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Literary Devices. August 17, 2011. Point of View. First Person Narrator of the story Knows everything firsthand The use of I and me are used. Third Person -No participation -Knows how the character feels Third Person -Omniscient (unlimited narrator) Third Person

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literary devices

Literary Devices

August 17, 2011

point of view
Point of View
  • First Person
    • Narrator of the story
    • Knows everything firsthand
    • The use of I and me are used.

Third Person

-No participation

-Knows how the character feels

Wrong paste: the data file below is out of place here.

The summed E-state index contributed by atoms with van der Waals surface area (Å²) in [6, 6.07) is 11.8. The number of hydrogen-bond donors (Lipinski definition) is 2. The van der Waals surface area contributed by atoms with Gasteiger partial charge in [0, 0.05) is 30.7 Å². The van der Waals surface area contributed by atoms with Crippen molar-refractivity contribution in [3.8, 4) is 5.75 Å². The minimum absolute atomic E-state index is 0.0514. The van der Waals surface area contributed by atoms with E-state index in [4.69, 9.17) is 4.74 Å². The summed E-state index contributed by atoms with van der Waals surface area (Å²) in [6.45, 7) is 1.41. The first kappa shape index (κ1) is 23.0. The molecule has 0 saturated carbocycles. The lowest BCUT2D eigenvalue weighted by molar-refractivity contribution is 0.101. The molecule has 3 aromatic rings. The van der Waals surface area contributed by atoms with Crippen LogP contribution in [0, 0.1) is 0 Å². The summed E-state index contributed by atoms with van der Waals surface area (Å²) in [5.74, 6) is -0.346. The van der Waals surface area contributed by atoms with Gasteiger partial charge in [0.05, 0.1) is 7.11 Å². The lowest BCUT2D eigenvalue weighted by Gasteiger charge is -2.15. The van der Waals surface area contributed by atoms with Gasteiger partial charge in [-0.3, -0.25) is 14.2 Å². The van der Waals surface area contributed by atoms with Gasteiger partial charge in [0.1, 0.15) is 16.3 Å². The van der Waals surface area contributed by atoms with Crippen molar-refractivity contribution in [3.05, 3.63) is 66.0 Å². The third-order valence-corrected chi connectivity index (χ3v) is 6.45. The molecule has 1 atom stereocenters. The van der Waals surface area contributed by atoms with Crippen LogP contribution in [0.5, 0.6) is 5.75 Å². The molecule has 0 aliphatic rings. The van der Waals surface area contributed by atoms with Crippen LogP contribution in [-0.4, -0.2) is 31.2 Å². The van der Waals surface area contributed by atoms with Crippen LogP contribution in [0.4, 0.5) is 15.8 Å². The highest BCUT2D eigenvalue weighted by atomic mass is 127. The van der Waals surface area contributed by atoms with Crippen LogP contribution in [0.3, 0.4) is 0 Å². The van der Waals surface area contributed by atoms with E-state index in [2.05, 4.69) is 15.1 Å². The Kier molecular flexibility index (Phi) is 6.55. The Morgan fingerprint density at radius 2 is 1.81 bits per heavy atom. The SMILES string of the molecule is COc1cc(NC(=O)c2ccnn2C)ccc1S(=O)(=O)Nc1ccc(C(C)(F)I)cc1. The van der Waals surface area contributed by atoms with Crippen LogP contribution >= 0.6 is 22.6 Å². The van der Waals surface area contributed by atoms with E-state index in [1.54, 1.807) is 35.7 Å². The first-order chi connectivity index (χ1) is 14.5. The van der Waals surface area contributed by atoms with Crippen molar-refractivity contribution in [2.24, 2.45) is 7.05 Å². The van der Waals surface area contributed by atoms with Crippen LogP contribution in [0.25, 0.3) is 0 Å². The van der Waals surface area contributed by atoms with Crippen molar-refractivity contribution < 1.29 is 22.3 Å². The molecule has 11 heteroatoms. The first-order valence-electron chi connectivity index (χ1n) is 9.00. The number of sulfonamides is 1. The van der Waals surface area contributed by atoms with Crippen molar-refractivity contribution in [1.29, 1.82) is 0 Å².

Third Person

-Omniscient (unlimited narrator)

Third Person

Limited Omniscient (limited to one character)

slide3
Tone
  • Tone: the writer\'s attitude toward the material and/or readers. Tone may be playful, formal, intimate, angry, serious, ironic, outraged, baffled, tender, serene, depressed, etc.
paradox
Paradox
  • A paradox in literature refers to the use of concepts/ ideas that are contradictory to one another, yet, when placed together they hold significant value on several levels. The uniqueness of paradoxes lies in the fact that a deeper level of meaning and significance is not revealed at first glace, but when it does crystallize, it provides astonishing insight.
examples of a paradox
Examples of a Paradox
  • “I’m sad but I’m laughing.”-Alanis Morrissette
  • “I must be cruel to be kind.”-Shakespeare
bell ringer
Bell Ringer
  • Please head your paper.
  • What did you think about “The Little Mermaid?”
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